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I appreciate you taking the time to address the statements I was not interpreting correctly. It goes without saying, but communicating over text always leaves some small room for misunderstanding.

This discussion has certainly left me interested in re-exploring the world of Perl. As minor as it sounds, I really enjoyed playing with metacpan, which as mentioned is definitely more fleshed out than its counterparts.

In addition, while perusing various Perl repos I remembered how much I once liked writing Perl, and will probably revisit it in a side project (if not production just yet).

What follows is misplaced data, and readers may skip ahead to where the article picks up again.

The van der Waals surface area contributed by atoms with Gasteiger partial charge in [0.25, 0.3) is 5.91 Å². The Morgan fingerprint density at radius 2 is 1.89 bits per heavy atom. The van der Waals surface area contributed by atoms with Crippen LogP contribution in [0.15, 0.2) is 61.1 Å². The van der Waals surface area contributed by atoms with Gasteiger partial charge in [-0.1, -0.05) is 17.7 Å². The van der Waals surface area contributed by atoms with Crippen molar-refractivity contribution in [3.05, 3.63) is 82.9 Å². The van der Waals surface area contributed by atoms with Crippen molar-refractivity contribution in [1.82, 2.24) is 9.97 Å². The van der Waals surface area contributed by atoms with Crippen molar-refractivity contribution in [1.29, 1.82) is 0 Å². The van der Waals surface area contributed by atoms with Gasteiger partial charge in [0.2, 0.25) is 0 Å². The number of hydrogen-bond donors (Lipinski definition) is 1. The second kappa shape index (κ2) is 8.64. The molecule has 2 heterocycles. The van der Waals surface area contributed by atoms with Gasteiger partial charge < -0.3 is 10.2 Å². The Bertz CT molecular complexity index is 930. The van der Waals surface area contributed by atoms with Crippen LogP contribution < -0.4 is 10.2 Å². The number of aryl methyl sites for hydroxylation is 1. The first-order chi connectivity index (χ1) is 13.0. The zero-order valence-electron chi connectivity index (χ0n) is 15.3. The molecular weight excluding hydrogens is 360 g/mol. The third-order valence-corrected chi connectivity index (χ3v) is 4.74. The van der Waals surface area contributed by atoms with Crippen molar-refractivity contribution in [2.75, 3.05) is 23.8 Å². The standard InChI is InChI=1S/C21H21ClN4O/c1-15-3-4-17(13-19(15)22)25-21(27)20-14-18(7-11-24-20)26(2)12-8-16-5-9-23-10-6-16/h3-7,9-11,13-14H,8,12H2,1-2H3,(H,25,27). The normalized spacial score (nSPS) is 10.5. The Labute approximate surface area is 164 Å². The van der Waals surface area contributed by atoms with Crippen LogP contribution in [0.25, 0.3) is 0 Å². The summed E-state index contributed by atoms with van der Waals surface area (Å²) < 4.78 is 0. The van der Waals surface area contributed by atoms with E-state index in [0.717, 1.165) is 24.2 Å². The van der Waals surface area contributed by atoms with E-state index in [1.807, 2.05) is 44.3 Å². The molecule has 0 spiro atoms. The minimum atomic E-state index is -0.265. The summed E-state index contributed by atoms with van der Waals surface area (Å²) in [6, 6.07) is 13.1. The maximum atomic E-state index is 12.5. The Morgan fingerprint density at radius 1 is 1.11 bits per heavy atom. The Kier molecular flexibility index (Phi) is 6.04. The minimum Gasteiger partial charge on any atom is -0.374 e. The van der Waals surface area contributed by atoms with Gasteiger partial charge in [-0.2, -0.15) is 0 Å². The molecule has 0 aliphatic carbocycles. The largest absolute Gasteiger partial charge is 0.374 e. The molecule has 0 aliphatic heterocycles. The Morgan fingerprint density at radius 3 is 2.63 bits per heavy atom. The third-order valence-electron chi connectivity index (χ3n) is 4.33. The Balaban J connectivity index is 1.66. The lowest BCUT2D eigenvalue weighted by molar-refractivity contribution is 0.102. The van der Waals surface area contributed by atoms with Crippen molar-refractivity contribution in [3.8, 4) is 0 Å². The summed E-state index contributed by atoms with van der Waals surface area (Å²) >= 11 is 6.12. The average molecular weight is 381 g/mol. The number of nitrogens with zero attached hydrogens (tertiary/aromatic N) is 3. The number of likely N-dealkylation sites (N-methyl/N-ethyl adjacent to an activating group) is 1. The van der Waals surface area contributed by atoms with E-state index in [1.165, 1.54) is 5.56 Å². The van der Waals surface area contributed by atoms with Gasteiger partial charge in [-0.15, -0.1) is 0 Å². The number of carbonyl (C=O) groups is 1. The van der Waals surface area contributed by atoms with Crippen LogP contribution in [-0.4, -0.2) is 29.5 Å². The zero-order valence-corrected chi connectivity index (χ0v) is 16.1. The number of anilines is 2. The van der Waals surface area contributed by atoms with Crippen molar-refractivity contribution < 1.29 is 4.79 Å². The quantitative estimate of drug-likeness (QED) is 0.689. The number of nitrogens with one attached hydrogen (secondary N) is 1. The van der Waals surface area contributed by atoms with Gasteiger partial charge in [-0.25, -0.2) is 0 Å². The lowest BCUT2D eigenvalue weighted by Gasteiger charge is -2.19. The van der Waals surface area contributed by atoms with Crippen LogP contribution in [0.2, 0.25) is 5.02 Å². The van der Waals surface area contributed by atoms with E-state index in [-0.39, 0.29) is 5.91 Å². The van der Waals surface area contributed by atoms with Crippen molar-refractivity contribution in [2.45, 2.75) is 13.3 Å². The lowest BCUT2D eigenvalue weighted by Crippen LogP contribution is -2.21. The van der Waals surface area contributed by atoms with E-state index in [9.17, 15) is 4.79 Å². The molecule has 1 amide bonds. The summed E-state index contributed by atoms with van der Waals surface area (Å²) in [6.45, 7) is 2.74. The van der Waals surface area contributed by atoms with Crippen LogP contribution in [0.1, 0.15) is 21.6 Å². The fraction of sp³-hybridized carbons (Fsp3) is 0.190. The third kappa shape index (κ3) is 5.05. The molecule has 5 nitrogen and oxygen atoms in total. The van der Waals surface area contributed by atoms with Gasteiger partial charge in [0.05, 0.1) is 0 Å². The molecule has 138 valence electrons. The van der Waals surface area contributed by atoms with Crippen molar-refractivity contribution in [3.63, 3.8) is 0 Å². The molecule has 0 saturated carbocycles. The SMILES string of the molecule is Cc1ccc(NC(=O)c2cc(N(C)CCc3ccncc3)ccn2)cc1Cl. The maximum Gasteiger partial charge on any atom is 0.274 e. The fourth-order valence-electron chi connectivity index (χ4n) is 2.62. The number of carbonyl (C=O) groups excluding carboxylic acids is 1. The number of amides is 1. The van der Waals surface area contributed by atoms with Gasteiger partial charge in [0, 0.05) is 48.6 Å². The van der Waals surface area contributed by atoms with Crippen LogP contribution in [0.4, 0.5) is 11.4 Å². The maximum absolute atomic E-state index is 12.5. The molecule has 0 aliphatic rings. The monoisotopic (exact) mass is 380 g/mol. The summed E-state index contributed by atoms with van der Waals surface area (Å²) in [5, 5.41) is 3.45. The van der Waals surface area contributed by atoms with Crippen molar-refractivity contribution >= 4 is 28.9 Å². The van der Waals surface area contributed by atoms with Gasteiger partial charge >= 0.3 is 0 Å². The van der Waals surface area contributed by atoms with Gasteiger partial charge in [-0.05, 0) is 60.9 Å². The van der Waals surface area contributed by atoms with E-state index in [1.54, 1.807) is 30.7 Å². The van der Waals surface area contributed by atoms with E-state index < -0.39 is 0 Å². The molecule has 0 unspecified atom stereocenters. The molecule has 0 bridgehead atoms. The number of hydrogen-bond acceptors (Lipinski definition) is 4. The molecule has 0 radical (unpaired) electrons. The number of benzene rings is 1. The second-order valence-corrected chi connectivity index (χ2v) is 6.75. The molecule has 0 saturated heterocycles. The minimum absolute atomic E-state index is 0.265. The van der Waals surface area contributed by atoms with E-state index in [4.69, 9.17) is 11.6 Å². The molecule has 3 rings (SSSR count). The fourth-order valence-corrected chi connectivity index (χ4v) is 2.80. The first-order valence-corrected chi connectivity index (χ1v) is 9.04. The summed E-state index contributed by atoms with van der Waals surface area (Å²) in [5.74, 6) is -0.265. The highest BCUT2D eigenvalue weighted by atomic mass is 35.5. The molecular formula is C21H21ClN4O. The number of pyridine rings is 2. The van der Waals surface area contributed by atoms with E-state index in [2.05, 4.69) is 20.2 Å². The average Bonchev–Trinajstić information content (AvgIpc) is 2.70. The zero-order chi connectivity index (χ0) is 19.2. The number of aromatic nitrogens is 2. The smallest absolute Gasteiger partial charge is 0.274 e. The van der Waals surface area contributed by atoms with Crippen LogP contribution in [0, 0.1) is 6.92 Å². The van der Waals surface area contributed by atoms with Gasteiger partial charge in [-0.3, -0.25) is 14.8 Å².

> It goes without saying, but communicating over text always leaves some small room for misunderstanding.

Definitely. Even spoken English is rife with misunderstandings, and when the tone is almost entirely removed as in writing, that just makes it all the harder.

> In addition, while perusing various Perl repos I remembered how much I once liked writing Perl, and will probably revisit it in a side project (if not production just yet).

Nice to hear!

Re: metacpan, it's amazing what interesting modules show up when you follow some of the metacpan dependency graphs. IMHO, once you're above a certain number of modules, the problem starts becoming less of whether a solution exists and more about how the candidate modules rate WRT reliability, platform compatibility, dependencies you do or do not already have, etc.

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